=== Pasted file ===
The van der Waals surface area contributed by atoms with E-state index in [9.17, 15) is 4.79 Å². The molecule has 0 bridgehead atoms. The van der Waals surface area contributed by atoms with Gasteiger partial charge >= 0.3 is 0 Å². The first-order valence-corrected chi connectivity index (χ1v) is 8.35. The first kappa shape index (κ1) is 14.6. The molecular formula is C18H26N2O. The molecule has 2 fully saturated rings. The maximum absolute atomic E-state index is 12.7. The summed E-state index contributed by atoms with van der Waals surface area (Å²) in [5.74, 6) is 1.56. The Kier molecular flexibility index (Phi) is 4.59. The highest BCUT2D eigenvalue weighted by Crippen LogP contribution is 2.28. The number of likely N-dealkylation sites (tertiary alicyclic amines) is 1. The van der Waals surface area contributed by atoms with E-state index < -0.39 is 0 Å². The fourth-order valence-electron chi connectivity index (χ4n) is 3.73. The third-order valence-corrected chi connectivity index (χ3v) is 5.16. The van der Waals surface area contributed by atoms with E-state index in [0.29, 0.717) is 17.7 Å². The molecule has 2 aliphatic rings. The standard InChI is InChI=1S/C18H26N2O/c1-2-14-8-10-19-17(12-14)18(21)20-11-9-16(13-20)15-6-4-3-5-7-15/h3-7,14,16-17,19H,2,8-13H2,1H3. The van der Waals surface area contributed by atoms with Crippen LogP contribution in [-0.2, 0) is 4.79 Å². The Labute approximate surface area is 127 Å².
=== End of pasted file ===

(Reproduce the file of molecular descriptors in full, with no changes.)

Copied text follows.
The van der Waals surface area contributed by atoms with E-state index in [9.17, 15) is 4.79 Å². The molecule has 0 bridgehead atoms. The van der Waals surface area contributed by atoms with Gasteiger partial charge >= 0.3 is 0 Å². The first-order valence-corrected chi connectivity index (χ1v) is 8.35. The first kappa shape index (κ1) is 14.6. The molecular formula is C18H26N2O. The molecule has 2 fully saturated rings. The maximum absolute atomic E-state index is 12.7. The summed E-state index contributed by atoms with van der Waals surface area (Å²) in [5.74, 6) is 1.56. The Kier molecular flexibility index (Phi) is 4.59. The highest BCUT2D eigenvalue weighted by Crippen LogP contribution is 2.28. The number of likely N-dealkylation sites (tertiary alicyclic amines) is 1. The van der Waals surface area contributed by atoms with E-state index < -0.39 is 0 Å². The fourth-order valence-electron chi connectivity index (χ4n) is 3.73. The third-order valence-corrected chi connectivity index (χ3v) is 5.16. The van der Waals surface area contributed by atoms with E-state index in [0.29, 0.717) is 17.7 Å². The molecule has 2 aliphatic rings. The standard InChI is InChI=1S/C18H26N2O/c1-2-14-8-10-19-17(12-14)18(21)20-11-9-16(13-20)15-6-4-3-5-7-15/h3-7,14,16-17,19H,2,8-13H2,1H3. The van der Waals surface area contributed by atoms with Crippen LogP contribution in [-0.2, 0) is 4.79 Å². The Labute approximate surface area is 127 Å².